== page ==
Ann Kittredge–It’s About Time (Cabaret Review)

BY MARILYN LESTER**** Like Dolly Levi, the world of live performance welcomes Ann Kittredge back where she belongs. The singer-actress has returned (after taking time off to raise children), making her cabaret debut with It’s About Time, with pianist/musical director Wendy Bobbitt Cavett, and, rounding out a trio of power women, talented bass player Mary Ann McSweeney. (The two musicians are veterans of Broadway show orchestras.) As a child of theater herself, Kittredge’s It’s About Time (a wonderful double meaning in that title) reflects those roots with a narrative and songs constituting a mini-theatrical.  The show is an engaging personal history, filled with a rainbow of emotional expression. The opening number, “Something Tells Me” (Timothy Gray/ Hugh Martin) is an appropriately optimistic number portending wonderful things to come. The set list spans the musical theater repertoire from “Never Again” (Alan Menken/ Tim Rice, from the 1997 Broadway concert she was part of) to the au courant “Burn” (Lin-Manuel Miranda, from Hamilton). The eclectic set list also included “You Go to My Head” (J. Fred Coots/Haven Gillespie, 1938) and “I Just Wanted You to Know” (Steven Lutvak, 2002).

Kittredge is expressive and enthusiastic, falling into that category of performing artists with a “Broadway voice.” She acts out her songs dramatically, many with the passion of deep feeling, such as a counter-intuitive, and very successful version of “Before the Parade Passes By” sung as a soft reflection. Also displaying sensitivity to the interpretation of lyrics were “Stop, Time” (Richard Maltby/David Shire) andCome Down From the Tree” (Stephen Flaherty/Lynn Ahrens, cut from Once on This Island). Her vocalizations range from straightforward delivery in lower keys to operatic heights, with intelligent belt where required. It’s a flexible voice, made for the interpretation of the musical theater genre. These assets were especially embodied in her unplugged “Chanson” (Stephen Schwartz, The Baker’s Wife). There was also humor: Everybody Wants to Do a Musical” (Charles Strouse/Richard Maltby, Jr.). One of the delights of It’s About Time is the choice of lesser-known but very worthy pieces, such as “After All” (Kim Oler/ Tom Toce), “I Got a Name” (Charles Fox/ Norman Gimbel) and an unrecorded Billie Holiday song, “Please Don’t Do It in Here” (composed with Buster Harding). By the closing “Unexpected Song” (Andrew Lloyd Webber/ Don Black) and “Does Anybody Really Know What Time It Is?” (Robert Lamm) it was apparent that the combination of a pleasing upbeat personality, well-curated songs and an absorbing narrative added up to success for Kittredge’s return to the stage ….and It’s About Time.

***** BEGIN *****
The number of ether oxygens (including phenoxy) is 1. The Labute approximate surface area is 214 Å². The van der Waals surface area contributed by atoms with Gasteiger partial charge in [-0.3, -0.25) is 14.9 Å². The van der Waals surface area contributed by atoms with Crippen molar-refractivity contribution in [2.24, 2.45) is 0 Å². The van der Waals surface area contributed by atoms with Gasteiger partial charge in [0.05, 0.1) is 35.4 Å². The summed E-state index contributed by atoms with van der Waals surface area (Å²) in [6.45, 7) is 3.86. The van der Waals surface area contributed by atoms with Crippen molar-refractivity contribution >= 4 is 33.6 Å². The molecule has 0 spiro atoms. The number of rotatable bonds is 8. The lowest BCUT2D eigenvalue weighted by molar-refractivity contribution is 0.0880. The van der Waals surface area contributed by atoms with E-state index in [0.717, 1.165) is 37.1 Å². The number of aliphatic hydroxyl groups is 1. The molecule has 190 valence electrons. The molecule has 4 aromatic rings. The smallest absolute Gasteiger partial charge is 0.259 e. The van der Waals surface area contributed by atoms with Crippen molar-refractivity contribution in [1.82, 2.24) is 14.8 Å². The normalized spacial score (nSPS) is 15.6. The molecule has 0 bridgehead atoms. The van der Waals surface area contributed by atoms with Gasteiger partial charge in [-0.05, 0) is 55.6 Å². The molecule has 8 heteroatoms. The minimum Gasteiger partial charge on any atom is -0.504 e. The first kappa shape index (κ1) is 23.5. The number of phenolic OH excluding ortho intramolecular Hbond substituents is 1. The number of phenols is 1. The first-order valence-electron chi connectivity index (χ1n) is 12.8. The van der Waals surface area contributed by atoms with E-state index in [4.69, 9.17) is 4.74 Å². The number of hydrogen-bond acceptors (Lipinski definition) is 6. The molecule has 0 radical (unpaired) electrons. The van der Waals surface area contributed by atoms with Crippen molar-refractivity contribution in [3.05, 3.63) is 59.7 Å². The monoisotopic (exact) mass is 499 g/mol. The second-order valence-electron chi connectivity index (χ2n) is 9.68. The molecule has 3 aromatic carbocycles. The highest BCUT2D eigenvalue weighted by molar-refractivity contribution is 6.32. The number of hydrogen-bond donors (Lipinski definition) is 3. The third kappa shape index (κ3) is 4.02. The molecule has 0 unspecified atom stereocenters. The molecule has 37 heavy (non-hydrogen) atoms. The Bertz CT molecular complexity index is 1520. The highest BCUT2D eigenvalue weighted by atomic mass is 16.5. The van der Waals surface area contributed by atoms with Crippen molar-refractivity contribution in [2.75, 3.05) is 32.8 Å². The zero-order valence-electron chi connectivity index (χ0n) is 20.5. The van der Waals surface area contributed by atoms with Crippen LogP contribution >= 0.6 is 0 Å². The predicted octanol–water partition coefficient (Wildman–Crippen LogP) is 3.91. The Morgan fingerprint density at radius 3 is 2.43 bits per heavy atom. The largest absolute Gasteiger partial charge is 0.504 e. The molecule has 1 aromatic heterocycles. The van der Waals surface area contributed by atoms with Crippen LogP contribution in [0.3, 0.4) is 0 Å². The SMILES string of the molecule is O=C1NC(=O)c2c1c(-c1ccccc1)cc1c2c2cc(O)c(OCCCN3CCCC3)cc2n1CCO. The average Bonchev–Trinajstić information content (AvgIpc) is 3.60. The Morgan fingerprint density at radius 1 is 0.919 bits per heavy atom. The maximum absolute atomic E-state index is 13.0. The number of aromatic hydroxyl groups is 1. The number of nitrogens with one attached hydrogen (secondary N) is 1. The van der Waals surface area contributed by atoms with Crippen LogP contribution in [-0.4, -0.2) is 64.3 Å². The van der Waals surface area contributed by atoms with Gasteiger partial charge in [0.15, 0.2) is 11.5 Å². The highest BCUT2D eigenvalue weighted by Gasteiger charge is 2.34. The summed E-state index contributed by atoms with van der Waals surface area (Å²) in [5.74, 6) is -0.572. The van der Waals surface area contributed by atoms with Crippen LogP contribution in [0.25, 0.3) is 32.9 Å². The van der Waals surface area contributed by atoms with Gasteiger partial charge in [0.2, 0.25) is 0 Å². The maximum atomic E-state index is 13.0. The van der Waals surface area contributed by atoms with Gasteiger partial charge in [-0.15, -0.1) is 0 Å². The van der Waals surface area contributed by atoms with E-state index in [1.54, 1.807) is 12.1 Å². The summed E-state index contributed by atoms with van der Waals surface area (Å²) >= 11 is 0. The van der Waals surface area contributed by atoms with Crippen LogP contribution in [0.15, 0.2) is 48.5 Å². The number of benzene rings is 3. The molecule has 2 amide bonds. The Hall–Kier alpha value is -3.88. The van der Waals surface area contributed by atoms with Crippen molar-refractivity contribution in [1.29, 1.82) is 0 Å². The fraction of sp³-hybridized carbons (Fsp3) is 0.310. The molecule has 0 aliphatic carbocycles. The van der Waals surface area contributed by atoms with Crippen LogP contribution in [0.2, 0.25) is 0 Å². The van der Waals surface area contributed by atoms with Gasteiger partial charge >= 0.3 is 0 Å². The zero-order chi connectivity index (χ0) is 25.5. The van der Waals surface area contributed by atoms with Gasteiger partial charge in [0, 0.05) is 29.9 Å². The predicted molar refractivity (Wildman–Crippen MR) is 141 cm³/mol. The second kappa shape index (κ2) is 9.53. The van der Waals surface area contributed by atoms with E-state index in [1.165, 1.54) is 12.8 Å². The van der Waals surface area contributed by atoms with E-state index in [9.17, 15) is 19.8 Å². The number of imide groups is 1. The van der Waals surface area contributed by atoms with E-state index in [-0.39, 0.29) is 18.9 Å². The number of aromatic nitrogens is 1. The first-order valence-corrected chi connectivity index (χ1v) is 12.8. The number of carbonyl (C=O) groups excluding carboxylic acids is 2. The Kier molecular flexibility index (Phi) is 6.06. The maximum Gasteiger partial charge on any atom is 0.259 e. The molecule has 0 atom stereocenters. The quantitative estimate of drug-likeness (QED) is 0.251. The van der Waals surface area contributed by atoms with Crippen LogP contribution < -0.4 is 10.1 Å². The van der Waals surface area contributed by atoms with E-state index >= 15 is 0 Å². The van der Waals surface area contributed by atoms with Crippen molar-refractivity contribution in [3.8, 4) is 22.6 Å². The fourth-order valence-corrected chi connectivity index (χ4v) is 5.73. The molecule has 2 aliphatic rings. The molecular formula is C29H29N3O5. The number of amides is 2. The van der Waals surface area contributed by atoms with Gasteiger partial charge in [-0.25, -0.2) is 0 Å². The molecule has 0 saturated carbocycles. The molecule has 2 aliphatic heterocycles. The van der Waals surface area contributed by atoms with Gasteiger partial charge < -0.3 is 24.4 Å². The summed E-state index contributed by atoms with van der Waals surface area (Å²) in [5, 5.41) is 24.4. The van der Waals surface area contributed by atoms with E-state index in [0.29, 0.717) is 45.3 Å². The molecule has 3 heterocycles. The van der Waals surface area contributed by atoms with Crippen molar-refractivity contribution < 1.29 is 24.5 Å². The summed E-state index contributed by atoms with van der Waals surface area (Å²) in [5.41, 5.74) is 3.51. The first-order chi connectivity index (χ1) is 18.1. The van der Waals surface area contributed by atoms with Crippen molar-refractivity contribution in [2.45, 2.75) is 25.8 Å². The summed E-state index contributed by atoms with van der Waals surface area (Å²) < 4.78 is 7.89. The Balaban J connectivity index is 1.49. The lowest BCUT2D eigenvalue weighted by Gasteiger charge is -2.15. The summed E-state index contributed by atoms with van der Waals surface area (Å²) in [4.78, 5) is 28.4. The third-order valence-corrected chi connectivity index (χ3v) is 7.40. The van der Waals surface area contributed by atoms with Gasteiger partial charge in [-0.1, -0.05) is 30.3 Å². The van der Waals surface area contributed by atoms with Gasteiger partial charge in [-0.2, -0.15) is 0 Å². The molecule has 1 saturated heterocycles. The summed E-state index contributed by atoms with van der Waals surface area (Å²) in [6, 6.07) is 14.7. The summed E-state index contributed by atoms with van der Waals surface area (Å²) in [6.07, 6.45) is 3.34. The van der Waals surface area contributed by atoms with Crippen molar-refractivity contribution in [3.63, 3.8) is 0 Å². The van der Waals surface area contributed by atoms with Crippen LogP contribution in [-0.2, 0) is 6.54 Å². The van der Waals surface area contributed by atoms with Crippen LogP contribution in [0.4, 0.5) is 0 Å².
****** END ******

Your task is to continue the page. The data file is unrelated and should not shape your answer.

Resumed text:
It’s About Time, seen closing night, April 1, 2017, at the Metropolitan Room, NYC. Note: this performance benefited the SYTA Youth Foundation,

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